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How Dangerous Is Hepatitis C? Fatalities Reached An All-Time High In 2015

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Hepatitis C hasn’t hit the headlines in some time, even though number of deaths linked to the disease in the United States reached a record high in 2014. Health officials reported that hepatitis C now kills more Americans than any other infectious disease despite recent medical advances. Considering successful medications, the alarming data associated to the disease might make you question: How dangerous is hepatitis C? The statistics give us at least a few answers.

The Centers for Disease Control and Prevention (CDC) announced on Wednesday that deaths related to hepatitis C surpassed the total combined deaths from 60 other infectious diseases including HIV, pneumococcal disease and tuberculosis. In other words, even though hepatitis C is curable, a high number of Americans are still dying.

“Why are so many Americans dying of this preventable, curable disease?” Dr. Jonathan Mermin, director of the CDC’s viral hepatitis division, wrote in a press release this week. “Once hepatitis C testing and treatment are as routine as they are for high cholesterol and colon cancer, we will see people living the long, healthy lives they deserve.”

The CDC said the “greatest hepatitis C burdens” falls on baby boomers (those who were born from 1945 to 1965) and most have likely been living with the infection for many years without knowing they had it. The CDC attributes the oversight to infections that were transmitted during medical procedures – injections and blood transfusions – in the years after World War II.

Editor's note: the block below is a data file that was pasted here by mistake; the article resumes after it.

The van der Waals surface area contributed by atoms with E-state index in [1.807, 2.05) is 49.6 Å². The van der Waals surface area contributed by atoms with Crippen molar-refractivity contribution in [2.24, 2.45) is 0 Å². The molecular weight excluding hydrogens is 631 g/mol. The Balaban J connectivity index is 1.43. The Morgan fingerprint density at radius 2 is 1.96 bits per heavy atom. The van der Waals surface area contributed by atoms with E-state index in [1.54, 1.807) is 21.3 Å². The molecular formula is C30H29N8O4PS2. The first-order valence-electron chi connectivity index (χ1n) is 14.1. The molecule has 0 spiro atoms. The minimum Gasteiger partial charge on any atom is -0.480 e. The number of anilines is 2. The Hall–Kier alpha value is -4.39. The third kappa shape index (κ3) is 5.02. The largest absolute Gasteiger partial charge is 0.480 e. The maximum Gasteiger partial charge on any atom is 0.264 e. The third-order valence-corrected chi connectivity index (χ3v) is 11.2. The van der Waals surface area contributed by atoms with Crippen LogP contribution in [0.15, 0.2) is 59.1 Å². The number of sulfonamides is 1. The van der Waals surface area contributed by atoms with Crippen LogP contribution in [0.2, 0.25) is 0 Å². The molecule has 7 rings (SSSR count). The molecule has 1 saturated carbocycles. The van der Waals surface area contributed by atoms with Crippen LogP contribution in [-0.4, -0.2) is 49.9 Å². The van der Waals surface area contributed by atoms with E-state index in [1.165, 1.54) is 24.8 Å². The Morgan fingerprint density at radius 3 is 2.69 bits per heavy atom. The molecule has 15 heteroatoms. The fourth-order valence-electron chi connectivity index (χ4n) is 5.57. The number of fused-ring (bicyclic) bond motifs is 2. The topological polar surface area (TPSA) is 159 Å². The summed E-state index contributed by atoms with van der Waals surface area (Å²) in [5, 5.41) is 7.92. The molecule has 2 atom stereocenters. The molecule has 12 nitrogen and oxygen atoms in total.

Hepatitis C is a liver infection that is most commonly transmitted by sharing needles or other equipment to inject drugs. According to the CDC, the infection can affect people differently. For some, it’s a short-term illness. But for 70-80 percent of people who become infected it’s a long-term and chronic infection, which can lead to lifelong health problems and even death. The CDC says the majority of those infected are unaware of it because they are not “clinically ill.”

"Due to limited screening and underreporting, we estimate the number of new infections is closer to 30,000 per year." Dr. John Ward, director of CDC's division of viral hepatitis said in that same press release. "So both deaths and new infections are on the rise."

There are about 3.5 million Americans currently living with hepatitis C and roughly half are unaware of their infection, according to the CDC. The CDC and the U.S. Preventive Services Task Force recommends one-time hepatitis C testing for everyone born from 1945 to 1965 and suggests regular testing for others at high risk.

“We must act now to diagnose and treat hidden infections before they become deadly and to prevent new infections,” Ward said in the press release.

Fortunately, science and medicine have advanced over recent years and people diagnosed with the hepatitis C have access to new and highly effective treatments and curative drugs, which the CDC says can cure the vast majority of infections in two to three months. Awareness and hidden infections are some of the difficulties that have contributed to the the daunting data, but with increased awareness hopefully further infections can be prevented.